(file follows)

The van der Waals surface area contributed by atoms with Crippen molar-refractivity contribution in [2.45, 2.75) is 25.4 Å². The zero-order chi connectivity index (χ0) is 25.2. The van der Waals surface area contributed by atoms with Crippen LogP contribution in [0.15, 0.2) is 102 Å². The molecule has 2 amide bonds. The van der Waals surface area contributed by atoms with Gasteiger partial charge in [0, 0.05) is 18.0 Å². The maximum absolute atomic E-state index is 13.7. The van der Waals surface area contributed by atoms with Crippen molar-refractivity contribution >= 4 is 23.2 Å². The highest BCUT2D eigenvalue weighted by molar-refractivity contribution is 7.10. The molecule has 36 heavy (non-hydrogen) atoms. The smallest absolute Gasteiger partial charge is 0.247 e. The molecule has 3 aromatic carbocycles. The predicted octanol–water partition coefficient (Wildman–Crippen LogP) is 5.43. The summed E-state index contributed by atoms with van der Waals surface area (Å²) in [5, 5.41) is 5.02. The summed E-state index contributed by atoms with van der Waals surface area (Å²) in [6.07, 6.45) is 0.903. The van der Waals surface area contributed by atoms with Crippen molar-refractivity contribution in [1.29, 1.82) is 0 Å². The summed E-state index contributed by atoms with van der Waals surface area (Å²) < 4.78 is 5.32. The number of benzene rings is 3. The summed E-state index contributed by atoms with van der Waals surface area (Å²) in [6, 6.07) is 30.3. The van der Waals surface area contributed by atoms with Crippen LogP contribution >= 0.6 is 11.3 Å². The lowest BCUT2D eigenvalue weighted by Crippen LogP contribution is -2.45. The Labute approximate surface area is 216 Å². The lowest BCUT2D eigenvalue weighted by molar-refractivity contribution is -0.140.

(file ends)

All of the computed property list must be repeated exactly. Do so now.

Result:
The van der Waals surface area contributed by atoms with Crippen molar-refractivity contribution in [2.45, 2.75) is 25.4 Å². The zero-order chi connectivity index (χ0) is 25.2. The van der Waals surface area contributed by atoms with Crippen LogP contribution in [0.15, 0.2) is 102 Å². The molecule has 2 amide bonds. The van der Waals surface area contributed by atoms with Gasteiger partial charge in [0, 0.05) is 18.0 Å². The maximum absolute atomic E-state index is 13.7. The van der Waals surface area contributed by atoms with Crippen molar-refractivity contribution >= 4 is 23.2 Å². The highest BCUT2D eigenvalue weighted by molar-refractivity contribution is 7.10. The molecule has 36 heavy (non-hydrogen) atoms. The smallest absolute Gasteiger partial charge is 0.247 e. The molecule has 3 aromatic carbocycles. The predicted octanol–water partition coefficient (Wildman–Crippen LogP) is 5.43. The summed E-state index contributed by atoms with van der Waals surface area (Å²) in [5, 5.41) is 5.02. The summed E-state index contributed by atoms with van der Waals surface area (Å²) in [6.07, 6.45) is 0.903. The van der Waals surface area contributed by atoms with Crippen molar-refractivity contribution in [1.29, 1.82) is 0 Å². The summed E-state index contributed by atoms with van der Waals surface area (Å²) < 4.78 is 5.32. The number of benzene rings is 3. The summed E-state index contributed by atoms with van der Waals surface area (Å²) in [6, 6.07) is 30.3. The van der Waals surface area contributed by atoms with Crippen LogP contribution >= 0.6 is 11.3 Å². The lowest BCUT2D eigenvalue weighted by Crippen LogP contribution is -2.45. The Labute approximate surface area is 216 Å². The lowest BCUT2D eigenvalue weighted by molar-refractivity contribution is -0.140.